Football: Freshman corner Gaffney breaks out for Tigers
Growing up only 20 minutes from campus, Princeton was always something that was on Gaffney’s mind. While the football program run by head coach Bob Surace ’90 and a Princeton diploma certainly factored into Gaffney’s decision to join the Tigers, it was the Orange Bubble’s proximity to home that drew him the most.
“I’m real big on family, and my family, no matter where I’m at ... they [are] at every game,” Gaffney said. “Being so close to home was one big reason I decided to come here. And plus, it’s Princeton; you really can’t get much better than that.”
Anthony is one of five siblings, and they, as well as his parents and his grandfather, have continued to come to cheer him on this year, providing a support system for the freshman who has been thrust into a large role on an emerging team in the Ivy League.
“I have a crew of at least eight every game that come. Plus any friends that come along too. I basically have my own cheering section,” Gaffney said.
As they are every week, his parents and siblings were in the stands to see the Tigers beat Harvard, coming from behind on a drive that was started by Gaffney’s impressive 59-yard runback on a Harvard re-kick.
“Sometimes when people watch football, they overlook how important field position can be,” senior wide receiver Shane Wilkinson said. “[Anthony’s] one of the most dynamic returners in the league, and he takes a ton of pressure off the offense time and again with his great returning ability.”
While he currently occupies the role of cornerback, Gaffney is no stranger to versatility and changing positions. After beginning his football career in fourth grade in the town league of his hometown of Columbus, N.J., Gaffney has moved around to play almost every position on the field at one point or another.
“I was a lineman first, actually; then I was a tight end, then a fullback, then a running back, then a quarterback, then a receiver,” Gaffney recalled. “I was just bigger than everyone so I played line, and then as the years progressed, I guess, I kind of moved. I just got more athletic, and I was able to play more positions.”
His speed and athletic talent led to an outstanding high school career as a receiver, and he was recruited by almost all facets of the Tiger coaching staff, from the defensive backs coaches to the special teams and offensive coaching staffs. However, football was not his sole athletic passion growing up.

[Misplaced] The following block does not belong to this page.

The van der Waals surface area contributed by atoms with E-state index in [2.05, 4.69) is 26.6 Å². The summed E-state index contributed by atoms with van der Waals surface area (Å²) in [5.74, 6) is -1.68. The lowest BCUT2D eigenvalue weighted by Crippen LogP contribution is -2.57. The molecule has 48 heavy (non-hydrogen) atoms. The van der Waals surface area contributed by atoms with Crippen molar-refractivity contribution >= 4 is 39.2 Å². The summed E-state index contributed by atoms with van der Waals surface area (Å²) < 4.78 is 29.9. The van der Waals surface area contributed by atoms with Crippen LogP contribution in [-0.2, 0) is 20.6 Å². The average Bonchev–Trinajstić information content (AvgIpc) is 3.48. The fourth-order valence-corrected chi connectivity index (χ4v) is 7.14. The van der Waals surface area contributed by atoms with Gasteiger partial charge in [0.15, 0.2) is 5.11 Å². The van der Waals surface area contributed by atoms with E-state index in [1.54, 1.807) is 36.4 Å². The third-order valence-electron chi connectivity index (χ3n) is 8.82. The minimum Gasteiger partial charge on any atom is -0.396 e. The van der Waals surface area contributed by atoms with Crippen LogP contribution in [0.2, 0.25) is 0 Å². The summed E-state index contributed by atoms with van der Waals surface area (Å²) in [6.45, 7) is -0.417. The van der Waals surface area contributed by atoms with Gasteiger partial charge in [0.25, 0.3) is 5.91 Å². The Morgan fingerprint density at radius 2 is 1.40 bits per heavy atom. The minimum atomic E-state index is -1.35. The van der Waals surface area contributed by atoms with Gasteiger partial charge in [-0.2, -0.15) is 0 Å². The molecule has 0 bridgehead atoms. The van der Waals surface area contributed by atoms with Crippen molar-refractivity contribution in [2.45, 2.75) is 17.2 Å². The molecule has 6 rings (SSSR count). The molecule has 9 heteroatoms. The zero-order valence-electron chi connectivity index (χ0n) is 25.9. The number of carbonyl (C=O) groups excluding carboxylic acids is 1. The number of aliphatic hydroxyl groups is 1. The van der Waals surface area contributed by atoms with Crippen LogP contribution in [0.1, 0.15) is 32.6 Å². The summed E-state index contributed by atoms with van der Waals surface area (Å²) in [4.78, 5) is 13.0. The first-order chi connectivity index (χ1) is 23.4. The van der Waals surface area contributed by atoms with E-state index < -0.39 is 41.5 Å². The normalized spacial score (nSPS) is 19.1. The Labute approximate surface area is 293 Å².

“Actually, [my dad] was a basketball player, and so I started playing basketball before I started playing football,” Gaffney said, who scored over 1,000 points in his high school basketball career.
When asked who his biggest role model was when growing up, Gaffney responded, “My dad,” without hesitation.
“He grew up in New York and wasn’t really a privileged kid, but he always instilled a good, hard work ethic in me and always made sure that I wasn’t content with what I did and made sure I was always working harder than I should be to get to where I wanted to be,” he said.
Despite his basketball background, Adolphis Gaffney played a large role in his son’s transformation into a football player.
“I enjoyed football better; I was better at football,” Gaffney said. “Yet he still supported me, and he still made sure that even though he knew nothing about football — he never played; in New York City there’s not a lot of football—he still made sure I was working out and doing everything I could to get better at football and be the best I could.”
The best he could do turned out to be a starting spot as a freshman as a cornerback on a Division I team that is beginning to see success, in great part on the back of its defense.
“It’s good to be able to come in and just help the team out in any way I can,” Gaffney said. “I mean, even if I didn’t play, if I was playing scout team and helping the team out with their practice, I’d still feel great about myself. But it feels good that I come in and the coaches trust me enough; that’s the biggest thing, that they trust me enough to come in now, as a freshman, and start and play and provide whatever I can for the team. It’s definitely a good feeling.”